Thanks to NASA’s new data sonication program, Earth’s animals can now understand the sound of the universe. NASA’s Lunar X-Ray Center, which has been photographing distant galaxies for 20 years, has come up with a new project. They recently took three pictures from their collection of pictures and translated different light frequencies into different pitches to show what it would be like to see some of the most extreme events in the universe. To read.
Lunar X-ray Center New Project Shows How to Build the Universe by Sonication of Data
Check out this video example of the Crab Nebula, the remnant of a supernova led by a stormy neutron star. . At the same time, the infrared light appears pink through the sound outside the wood. While playing the video, they will see the melody of each group of instruments increase from bottom to top, while several tunes can be heard. As the pulsar emits gas and radiation in all directions, sound is heard converting to the center of the nebula. Watch this video.
NASA posted two more videos, one about the bullet set and the other about the 1987 supernova sound. Below is a video of the Bullet Group 3.7 billion light-years from Earth. According to NASA, this collision between two groups of galaxies has provided direct evidence for the existence of dark matter. Darker objects are thought to be larger and closer to distant galaxies than the actual size of the two blue regions of the image, which is caused by a process called gravitational lensing. Introduced X-ray light at high frequency. Listen to the audio below.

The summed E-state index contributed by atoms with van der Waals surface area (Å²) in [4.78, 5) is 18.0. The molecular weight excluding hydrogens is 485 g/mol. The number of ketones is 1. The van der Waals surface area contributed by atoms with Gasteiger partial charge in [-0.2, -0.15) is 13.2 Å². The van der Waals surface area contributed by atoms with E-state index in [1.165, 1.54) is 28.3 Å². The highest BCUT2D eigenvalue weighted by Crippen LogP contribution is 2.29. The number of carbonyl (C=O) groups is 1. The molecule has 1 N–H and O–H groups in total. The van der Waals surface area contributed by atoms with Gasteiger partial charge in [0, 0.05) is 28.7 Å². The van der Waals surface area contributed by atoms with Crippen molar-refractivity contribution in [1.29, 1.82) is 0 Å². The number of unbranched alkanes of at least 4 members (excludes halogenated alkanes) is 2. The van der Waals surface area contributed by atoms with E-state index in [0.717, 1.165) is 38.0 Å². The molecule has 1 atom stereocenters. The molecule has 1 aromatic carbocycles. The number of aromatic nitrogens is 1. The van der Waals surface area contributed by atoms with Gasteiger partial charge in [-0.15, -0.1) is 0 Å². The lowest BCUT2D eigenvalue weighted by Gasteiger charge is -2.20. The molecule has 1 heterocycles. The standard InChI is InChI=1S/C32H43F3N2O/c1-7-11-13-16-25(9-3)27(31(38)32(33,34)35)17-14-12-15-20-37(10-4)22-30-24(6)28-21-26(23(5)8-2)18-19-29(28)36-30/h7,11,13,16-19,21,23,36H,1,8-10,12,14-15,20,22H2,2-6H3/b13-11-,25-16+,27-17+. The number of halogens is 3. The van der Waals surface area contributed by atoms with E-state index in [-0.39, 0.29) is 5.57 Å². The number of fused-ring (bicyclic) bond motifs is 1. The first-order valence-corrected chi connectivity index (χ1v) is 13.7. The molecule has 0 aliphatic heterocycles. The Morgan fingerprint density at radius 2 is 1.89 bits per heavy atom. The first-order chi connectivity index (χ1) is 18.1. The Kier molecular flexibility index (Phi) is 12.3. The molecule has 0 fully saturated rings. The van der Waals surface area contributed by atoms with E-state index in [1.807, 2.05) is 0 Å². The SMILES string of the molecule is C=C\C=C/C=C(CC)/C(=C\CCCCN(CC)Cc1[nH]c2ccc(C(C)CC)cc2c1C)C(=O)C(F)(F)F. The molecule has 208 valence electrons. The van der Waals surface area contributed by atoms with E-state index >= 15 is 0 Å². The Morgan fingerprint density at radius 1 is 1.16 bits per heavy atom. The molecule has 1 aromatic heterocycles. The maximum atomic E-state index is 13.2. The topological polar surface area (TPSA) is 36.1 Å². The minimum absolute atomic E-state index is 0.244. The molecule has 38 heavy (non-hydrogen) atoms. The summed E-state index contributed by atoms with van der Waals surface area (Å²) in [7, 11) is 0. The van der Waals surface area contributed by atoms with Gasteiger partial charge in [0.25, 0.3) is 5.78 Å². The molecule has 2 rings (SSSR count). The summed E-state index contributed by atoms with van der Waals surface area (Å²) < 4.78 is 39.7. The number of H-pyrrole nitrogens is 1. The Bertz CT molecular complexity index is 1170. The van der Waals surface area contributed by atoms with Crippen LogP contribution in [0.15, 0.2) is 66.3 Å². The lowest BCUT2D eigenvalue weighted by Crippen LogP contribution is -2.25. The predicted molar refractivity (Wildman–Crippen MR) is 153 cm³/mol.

The latest video is of a supernova explosion in 1987 called a supernova. It is named after the year when its light reached Earth, 168,000 light-years from the first Magellanic cloud. This video differs from the two videos above in that these supernova images were recorded over time. A cross mark can be seen from the edge of the supernova hollow, which rotates slowly and shows the evolution of the supernova explosion from 199 to 2013. The bright halo appears on a loud high pitch. The highest and highest pitches heard at the end of the video as the supernova passes through the shock wave show the gas ring reaching its highest peak.